Five is my golden number. It’s the age that Juliette reached, and it’s also the number of babies I’ve given birth to. I attach it to anything I want to be lucky, yet it also feels a little clandestine. To people I’ve only just met I say, ‘I’ve had five children,’ which I hope I do not have to develop into, ‘but only four are living.’ I’ve never had more than four living children. Five is the number I get away with if I can.
26. Juliette was born on the 26th March. It feels like a lovely, auspicious combination of digits.
7 is the number of people in our family, only we look like a household of 6. For the first few years after Juliette died, I couldn’t send Christmas cards because, how could I sign them off and exclude Juliette? The first ones I managed to write included her name with ours. I know lots of bereaved parents do this, but for me it very soon felt mawkish. Now I sign any family cards or presents with a pattern of seven kisses. It probably looks childish, but I don’t care. I know Juliette is ‘there.’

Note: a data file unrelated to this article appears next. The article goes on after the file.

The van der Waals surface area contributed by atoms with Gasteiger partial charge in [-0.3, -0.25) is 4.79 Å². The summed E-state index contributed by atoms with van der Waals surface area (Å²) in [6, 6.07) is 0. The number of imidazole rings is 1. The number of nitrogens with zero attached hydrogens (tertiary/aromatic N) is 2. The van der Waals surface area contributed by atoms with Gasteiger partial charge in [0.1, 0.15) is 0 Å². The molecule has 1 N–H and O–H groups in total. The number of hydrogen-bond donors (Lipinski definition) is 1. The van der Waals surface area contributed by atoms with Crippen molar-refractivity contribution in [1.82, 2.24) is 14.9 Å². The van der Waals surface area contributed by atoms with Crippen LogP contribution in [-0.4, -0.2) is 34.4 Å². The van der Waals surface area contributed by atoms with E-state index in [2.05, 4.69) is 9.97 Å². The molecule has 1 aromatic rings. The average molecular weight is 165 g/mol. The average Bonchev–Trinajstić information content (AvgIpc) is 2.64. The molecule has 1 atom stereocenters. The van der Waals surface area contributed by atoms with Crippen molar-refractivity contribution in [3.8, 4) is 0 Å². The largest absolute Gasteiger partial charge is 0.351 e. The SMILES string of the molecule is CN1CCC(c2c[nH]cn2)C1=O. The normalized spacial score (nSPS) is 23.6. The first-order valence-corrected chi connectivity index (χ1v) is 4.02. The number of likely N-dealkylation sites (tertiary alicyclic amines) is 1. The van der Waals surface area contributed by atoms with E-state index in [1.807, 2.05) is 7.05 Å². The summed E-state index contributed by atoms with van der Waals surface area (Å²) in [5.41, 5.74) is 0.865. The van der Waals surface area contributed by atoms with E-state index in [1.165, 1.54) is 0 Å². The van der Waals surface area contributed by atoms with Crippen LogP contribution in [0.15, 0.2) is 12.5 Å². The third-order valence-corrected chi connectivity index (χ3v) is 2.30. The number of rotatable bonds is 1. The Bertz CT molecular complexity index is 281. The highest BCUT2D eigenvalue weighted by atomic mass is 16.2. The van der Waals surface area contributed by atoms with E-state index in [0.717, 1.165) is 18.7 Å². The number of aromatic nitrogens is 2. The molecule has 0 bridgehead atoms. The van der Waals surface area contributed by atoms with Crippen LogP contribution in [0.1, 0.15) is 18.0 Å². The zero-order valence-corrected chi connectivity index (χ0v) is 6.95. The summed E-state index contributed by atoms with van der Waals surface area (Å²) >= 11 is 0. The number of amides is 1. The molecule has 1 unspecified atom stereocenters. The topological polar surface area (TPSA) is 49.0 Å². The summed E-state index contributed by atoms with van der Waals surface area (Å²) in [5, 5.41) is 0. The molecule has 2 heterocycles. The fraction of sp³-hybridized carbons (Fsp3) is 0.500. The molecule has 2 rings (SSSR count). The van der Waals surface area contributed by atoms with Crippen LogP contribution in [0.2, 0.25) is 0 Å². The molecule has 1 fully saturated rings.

18. This is the worst number. I try to avoid arranging anything important on the 18th of any month. Even hearing of an 18th birthday, because of the digits, makes me feel a little sick.
2002. This is an odd one, and was the first to make me wonder about my thoughts and behaviour. I quite often fill my car with £20 of diesel, but if I misjudge the pump and it stops at 20:02, I have to keep going until it reaches £30. Eleven years on, that’s a bit insane, isn’t it?